A Himalayan kingdom that lives true to its ancient values and traditions, Bhutan is a land of mystery and magic. Both of these traits are visible in every shade of the country, whether it is the unspoiled natural beauty that highlights unique biotic treasures, the essence of Buddhism or the civilization’s attitude towards life, there are so many things to do in Bhutan and experiences to have had that will make for an unforgettable trip to the last of the Himalayan Kingdom on Earth.
Bhutan also happens to be the only country that measure its happiness and consider it more important than its fast growing economy. So much so, that the country scheduled this measure of success in its five year planning process as Gross National Happiness. The isolated kingdom has a lot to explore, which lies deep beneath its culture, adventure, nature, spirituality and festivals. So following is the list of top 14 things to do in Bhutan to experience the true essence of Bhutan, the Land of Thunder Dragon.
A preserver and promoter of the cultural values of Bhutan, the National Museum is a remarkable blend of the past and present of the country and definitely high on one of the top things to do in Bhutan. Visitors can find this museum in the Paro town of western Bhutan. The authorities claim that the museum has some of the finest specimens of Bhutanese art, that are believed to be 1500 years old. Fine arts, 3-D stamps, silken stamps, triangular stamp of the mythical yeti, paintings and bronze statues are the attractions of this cultural museum. The National Museum was established in the year 1968, in the ancient Ta-dzong building. Due to this, the locals also prefer to call it the Ta-Dzong museum.
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Home of the royal family of Bhutan, Thimpu is the capital of Bhutan, not just administratively, but culturally and commercially as well. Much like the surprises of Bhutan, Thimpu also has an interesting fact to share. Thimpu is the only capital city in the globe, the roads of which run without traffic lights. Pity for the policemen, who has to do the extra work of the lights. Nevertheless, the city has such a contrast, it makes the tourists focus both on the traditional as well as the modern era of Bhutan.
To justify the statement, the capital has the mighty Simtokha fortress, known as Simtokha Dzong in the local language, which is a 16th century artistic structure. Whereas, structures like the Memorial Chorten, National Library, Institute for Zorig Chusum and Folk Heritage Museum speak about the modernization that the city is living in today. Besides, the city has also developed itself as per the changing trends of the modern world.
The urban culture prevails peacefully amidst the traditional and spiritual soul of Bhutan. Must visit places in Thimpu are Thimphu Tshechu, Buddha Dordenma Statue, National Memorial Chorten, Jungshi paper factory and the Centenary farmer’s market.
Can you imagine a place where penises are worshipped? Well, Chime Lhakhang is one such spot in Bhutan. This can be a real shocker to most of the religions, but in Bhutan it is as divine as the Buddha. Chime Lhakhang is devoted to one saint named Lama Drukpa Kunley, who clearly was not like the usual saints. It is said that the saint was a person of different ideals. He was fond of alcohol and women, brought a shame to others by peeing on religious drawings, and played the center role in many scandals.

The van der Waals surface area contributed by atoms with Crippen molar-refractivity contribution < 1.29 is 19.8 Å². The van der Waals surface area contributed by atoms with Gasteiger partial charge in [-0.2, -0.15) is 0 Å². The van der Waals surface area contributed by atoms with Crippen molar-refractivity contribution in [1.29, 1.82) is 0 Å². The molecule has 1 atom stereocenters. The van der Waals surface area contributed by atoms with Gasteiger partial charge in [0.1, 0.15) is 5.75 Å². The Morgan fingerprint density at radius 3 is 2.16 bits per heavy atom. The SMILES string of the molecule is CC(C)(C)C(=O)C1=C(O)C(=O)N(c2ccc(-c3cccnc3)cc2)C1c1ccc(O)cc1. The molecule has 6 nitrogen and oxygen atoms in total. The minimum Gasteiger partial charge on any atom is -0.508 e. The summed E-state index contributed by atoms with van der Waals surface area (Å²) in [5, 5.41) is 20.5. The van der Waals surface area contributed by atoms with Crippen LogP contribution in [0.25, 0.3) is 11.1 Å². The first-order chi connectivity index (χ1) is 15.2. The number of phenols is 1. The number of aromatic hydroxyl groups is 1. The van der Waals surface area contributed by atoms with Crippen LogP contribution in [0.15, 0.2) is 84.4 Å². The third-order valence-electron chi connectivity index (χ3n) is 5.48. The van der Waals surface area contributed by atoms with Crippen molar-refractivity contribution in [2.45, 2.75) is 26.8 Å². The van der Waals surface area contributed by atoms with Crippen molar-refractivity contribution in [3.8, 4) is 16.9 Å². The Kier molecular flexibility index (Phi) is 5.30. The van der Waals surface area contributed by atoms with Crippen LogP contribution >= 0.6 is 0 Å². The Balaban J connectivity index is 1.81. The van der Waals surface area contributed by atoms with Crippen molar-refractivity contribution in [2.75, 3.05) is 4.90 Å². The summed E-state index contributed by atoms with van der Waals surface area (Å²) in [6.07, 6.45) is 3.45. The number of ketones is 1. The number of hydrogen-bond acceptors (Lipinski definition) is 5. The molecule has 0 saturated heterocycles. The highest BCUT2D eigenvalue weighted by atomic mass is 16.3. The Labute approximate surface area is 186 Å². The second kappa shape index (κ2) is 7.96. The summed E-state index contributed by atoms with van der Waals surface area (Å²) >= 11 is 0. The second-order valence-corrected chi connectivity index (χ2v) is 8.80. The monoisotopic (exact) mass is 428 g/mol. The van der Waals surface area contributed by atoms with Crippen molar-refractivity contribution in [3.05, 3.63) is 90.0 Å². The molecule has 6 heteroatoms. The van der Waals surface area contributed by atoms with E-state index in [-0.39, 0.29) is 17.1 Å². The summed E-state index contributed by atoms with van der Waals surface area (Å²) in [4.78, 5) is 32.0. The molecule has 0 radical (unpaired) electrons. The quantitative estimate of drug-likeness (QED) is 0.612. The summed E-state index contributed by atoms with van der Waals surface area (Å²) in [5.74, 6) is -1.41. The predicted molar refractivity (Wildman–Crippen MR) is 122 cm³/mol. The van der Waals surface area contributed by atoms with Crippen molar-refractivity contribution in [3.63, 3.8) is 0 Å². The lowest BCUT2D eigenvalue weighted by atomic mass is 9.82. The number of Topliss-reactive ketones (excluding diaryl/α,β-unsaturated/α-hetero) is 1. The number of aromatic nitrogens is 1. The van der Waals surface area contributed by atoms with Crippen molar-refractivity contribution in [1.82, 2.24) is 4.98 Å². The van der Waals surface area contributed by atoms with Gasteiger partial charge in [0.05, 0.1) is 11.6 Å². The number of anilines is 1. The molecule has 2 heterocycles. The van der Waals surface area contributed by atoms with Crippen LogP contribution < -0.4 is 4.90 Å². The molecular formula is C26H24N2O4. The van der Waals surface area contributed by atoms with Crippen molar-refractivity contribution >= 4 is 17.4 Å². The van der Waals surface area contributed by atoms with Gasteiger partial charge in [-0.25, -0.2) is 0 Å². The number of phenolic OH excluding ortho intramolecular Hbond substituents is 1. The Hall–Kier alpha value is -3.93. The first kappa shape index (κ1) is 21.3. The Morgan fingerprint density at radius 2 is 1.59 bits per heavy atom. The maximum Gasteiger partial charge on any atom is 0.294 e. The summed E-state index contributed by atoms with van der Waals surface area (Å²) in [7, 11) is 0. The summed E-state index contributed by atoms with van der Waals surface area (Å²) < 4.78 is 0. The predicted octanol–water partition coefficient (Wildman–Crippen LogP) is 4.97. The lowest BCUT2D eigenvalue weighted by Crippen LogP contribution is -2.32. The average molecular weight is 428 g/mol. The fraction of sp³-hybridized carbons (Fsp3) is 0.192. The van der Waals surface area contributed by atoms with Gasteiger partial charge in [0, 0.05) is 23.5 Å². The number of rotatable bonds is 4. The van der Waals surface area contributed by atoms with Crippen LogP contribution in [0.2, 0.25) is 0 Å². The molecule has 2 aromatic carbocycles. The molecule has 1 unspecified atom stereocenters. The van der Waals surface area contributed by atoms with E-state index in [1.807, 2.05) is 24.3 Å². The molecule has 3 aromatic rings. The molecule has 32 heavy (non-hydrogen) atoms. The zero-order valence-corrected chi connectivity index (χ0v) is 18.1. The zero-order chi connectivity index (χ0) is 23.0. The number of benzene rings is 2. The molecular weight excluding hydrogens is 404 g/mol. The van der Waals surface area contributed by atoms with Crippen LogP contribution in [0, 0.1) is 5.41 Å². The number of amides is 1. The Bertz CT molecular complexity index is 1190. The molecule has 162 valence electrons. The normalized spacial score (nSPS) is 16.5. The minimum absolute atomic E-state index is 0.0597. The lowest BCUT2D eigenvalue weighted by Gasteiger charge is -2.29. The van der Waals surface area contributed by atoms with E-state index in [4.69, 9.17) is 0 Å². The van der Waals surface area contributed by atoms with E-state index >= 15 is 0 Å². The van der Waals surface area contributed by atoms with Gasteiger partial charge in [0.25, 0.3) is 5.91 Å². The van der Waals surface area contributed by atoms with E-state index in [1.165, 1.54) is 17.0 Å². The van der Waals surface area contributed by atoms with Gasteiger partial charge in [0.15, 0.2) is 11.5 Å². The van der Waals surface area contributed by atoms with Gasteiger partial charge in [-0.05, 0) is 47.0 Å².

Nevertheless, he was a follower of Buddhism, but his preachings were considered outrageous, despite being given in good spirit. It is also believed that the saint killed the demon of Dachu La, with his penis, which he named as the ‘Magic Thunderbolt’. Since then, people are worshipping the saint, and Chime Lhakhang is one such monastery in Bhutan, which is dedicated to him. Chimi Lhakhang is around 77 kms from Thimpu and is visited by a number of infertile women in order to be blessed with a child. The story of the saint also justifies the fact revolving around the decoration of Bhutanese homes with large images of penises.
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Arising out of the confluence of two important rivers in Bhutan-Paro Chuu and Wang Chuu, Paro is a scenic valley, which is also counted as the lifeline of Bhutan. The valley is covered with acres of rice and paddy fields and adding to the sparkle of its lush green is a crystalline river that flows across it. To add on to the beauty of this paradise are the forests of oak and rhododendrons.
One of the most visited geographies in Bhutan, Paro is perfect for tourists looking for spiritual peace. It has more than hundred temples and monasteries, some of which are as old as the 14th century. Amongst them is the Taktsang monastery, which is known to be a prominent landmark in the Himalayan kingdom. From the temple, one can have an aerial look of the scenic Paro valley as it is situated on a cliff. Like this, there are other religious spots in the valley as well. The Kila Gompa and Dzongdrakha temple fits best in the description. If you have scheduled your visit to Bhutan in the springs, then do not forget to attend the colorful festival of Paro Tsechu. The beautiful Paro Valley makes Bhutan one of the best places to visit in April outside India.
Surmounted on top of a cliff in the beautiful valley of Paro, the Taktsang monastery is a must visit Buddhist temple complex in Bhutan. Known to be one of the most sacred sites in the whole of Bhutan, the monastery is associated with the founder of Bhutan’s Buddhism, Guru Padmasambhava. Legends has it that a giant tigress carried the Guru on her back and made the location its home. It is due to this, the monastery is also known as Tiger’s nest.